The main culprit for all of this? The Independent points the finger at white phosphorous, a chemical agent meant to be used as a smokescreen for camouflaging troop movements, but which can be lethal if it comes into contact with skin. The US initially denied using white phosphorous in Fallujah until it was forced to back peddle when bloggers noted that the Army’s own Field Artillery Magazine mentioned its use in the battle (smart one, guys). Not surprisingly, the military denies using it against civilians, but there is plenty of evidence to show otherwise, particularly from the RAI documentary Fallujah: The Hidden Massacre. White phosphorous is a chemical weapon that, in so many words, causes people to burn to death. So long as it is exposed to oxygen, it will burn anything it comes into contact with, including flesh and bone. If the burning itself doesn’t prove fatal, then the massive organ failure that results when it gets into the blood stream probably will. Under international law, however, it is only banned if the intent is to use it as a weapon against humans rather than for camouflage purposes, which is why the US is insistent that it never targeted civilians. But there’s a problem here: phosphorous is, essentially, smoke. It doesn’t matter one bit where one “intends” it to go, phosphorous blows around and covers a fairly large, amorphous area and anybody who happens to be stuck in that area (like, say, the people of Fallujah) will be exposed to its effects. Thus, any claim by the military that it did not target civilians is at best deceitful. Any use of white phosphorous in a populated, urban area is, by the very nature of the weapon, a targeting of civilians and needs to be seen that way.
There’s another suspect behind Fallujah’s current crisis, however, that is not mentioned in The Independent article, which is the use of depleted uranium (DU) bullets. Because of their comparatively superior armor penetrative capabilities, DU bullets are the ammunition of choice for the US military in Iraq. In three weeks alone, during the start of the war in 2003, between 1,000 to 2,000 tonnes of depleted uranium were spread over Iraq in the form of ammunitions, a number that has undoubtedly ballooned since then. DU is a radioactive material and a known carcinogen. As the International Coalition to Ban Uranium Weapons (ICBUW) says, “Repeated cellular and animal studies have shown that uranium is a kidney toxin, neurotoxin, immunotoxin, mutagen, carcinogen and teratogen.” So how likely is it that DU is responsible for Fallujah’s current woes? To my knowledge, there have been no reliable estimates of how much DU may be scattered throughout Fallujah, but as the ICBUW says: “It is thought that DU is the cause of a sharp increase in the incidence rates of some cancers, such as breast cancer and lymphoma, in areas of Iraq following 1991 and 2003. It has also been implicated in a rise in birth defects from areas adjacent to the main Gulf War battlefields.” So it seems pretty likely that a mass of radioactive material dumped on a city may have something to do with that city’s soaring cancer and birth defect rates. But that’s just a hunch.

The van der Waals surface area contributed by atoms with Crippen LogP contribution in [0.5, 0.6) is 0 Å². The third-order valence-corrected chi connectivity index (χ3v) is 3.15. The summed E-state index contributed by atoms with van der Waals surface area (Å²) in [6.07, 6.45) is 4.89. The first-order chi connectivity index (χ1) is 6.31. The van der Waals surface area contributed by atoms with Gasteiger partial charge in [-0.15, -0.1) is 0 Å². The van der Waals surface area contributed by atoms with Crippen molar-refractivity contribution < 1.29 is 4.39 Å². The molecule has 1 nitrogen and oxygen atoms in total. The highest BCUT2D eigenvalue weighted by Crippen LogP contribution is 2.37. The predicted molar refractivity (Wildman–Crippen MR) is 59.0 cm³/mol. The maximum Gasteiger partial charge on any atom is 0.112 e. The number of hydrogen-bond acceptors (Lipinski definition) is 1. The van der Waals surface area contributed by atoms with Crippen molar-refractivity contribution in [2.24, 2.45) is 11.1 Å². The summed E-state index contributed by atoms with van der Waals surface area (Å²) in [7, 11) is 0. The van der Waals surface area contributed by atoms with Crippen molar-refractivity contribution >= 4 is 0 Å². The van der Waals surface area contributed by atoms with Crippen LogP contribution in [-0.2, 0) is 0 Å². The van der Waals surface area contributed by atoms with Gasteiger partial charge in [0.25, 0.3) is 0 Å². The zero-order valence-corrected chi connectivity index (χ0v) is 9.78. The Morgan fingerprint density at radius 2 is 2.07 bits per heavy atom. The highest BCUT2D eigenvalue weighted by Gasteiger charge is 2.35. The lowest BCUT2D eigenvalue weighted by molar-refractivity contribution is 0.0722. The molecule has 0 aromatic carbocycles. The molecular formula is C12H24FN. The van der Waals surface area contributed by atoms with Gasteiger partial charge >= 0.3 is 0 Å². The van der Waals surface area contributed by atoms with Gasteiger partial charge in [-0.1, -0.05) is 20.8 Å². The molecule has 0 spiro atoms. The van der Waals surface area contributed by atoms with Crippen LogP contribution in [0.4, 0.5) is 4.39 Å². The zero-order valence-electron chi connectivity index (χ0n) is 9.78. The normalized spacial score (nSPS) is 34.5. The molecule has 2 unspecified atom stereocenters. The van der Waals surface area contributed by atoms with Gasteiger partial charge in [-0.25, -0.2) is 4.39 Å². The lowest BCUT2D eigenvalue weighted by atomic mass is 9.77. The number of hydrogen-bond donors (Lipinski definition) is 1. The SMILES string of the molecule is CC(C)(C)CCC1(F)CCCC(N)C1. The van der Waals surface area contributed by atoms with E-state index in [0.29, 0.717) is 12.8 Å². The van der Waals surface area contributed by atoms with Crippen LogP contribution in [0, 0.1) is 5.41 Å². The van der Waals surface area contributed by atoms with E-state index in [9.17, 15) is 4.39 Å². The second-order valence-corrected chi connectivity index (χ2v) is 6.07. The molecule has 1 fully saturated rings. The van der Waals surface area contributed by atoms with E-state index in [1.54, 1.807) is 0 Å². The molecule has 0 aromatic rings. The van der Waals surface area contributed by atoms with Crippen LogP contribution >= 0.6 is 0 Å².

Whether the culprit is white phosphorous or depleted uranium, we should not have to wait for a verdict in this one case to realize that both of these weapons deserve to be banned. With either weapon, the evidence is clear that those who suffer the most from their use are not soldiers and insurgents, but civilians. The price Iraqis have paid and are currently paying because of the US military’s insistence on its right to use these weapons is, at best, a humanitarian disaster and, at worst, a war crime.
July 29, 2010
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An article from the latest issue of The Nation, WikiLeaks in Baghdad, about how civilian casualties are not so much the result of errors or “a few bad apples”, but from a chain of command whose goal is to “out-terrorize the terrorists.”
“When one [IED] went off, you were supposed to open fire on anybody,” says Stieber. “At first I would just fire into a field. Then I wouldn’t fire at all.” He describes an IED that went off near a crowd of teenagers. “I said I wouldn’t fire,” even though “other people were firing,” he recalls. Like Stieber, Corcoles describes incidents in which he purposely aimed his gun away from people. “You don’t even know if somebody’s shooting at you,” he says. “It’s just insanity to just start shooting people.” Stieber pointed out that in incidents like these, it was very rare for US military vehicles to stop to help the wounded or assess how many people had been injured or killed.
Stieber was intimidated and reprimanded by his command for refusing orders to shoot. “One time when I didn’t fire, people in my truck were yelling at me for the rest of the mission. When we got back, one or two leaders got up in my face and kept yelling at me and stuff,” he says. The command eventually stopped sending him on missions as a gunner, and Stieber says he “faced a lot of criticism for it.” Corcoles saw this too. “One night our truck got hit by an IED and Josh didn’t fire, and another soldier didn’t fire,” he says. “And they were getting yelled at: ‘Why aren’t you firing?’ And they said, ‘There’s nobody to fire at.'”
July 27, 2010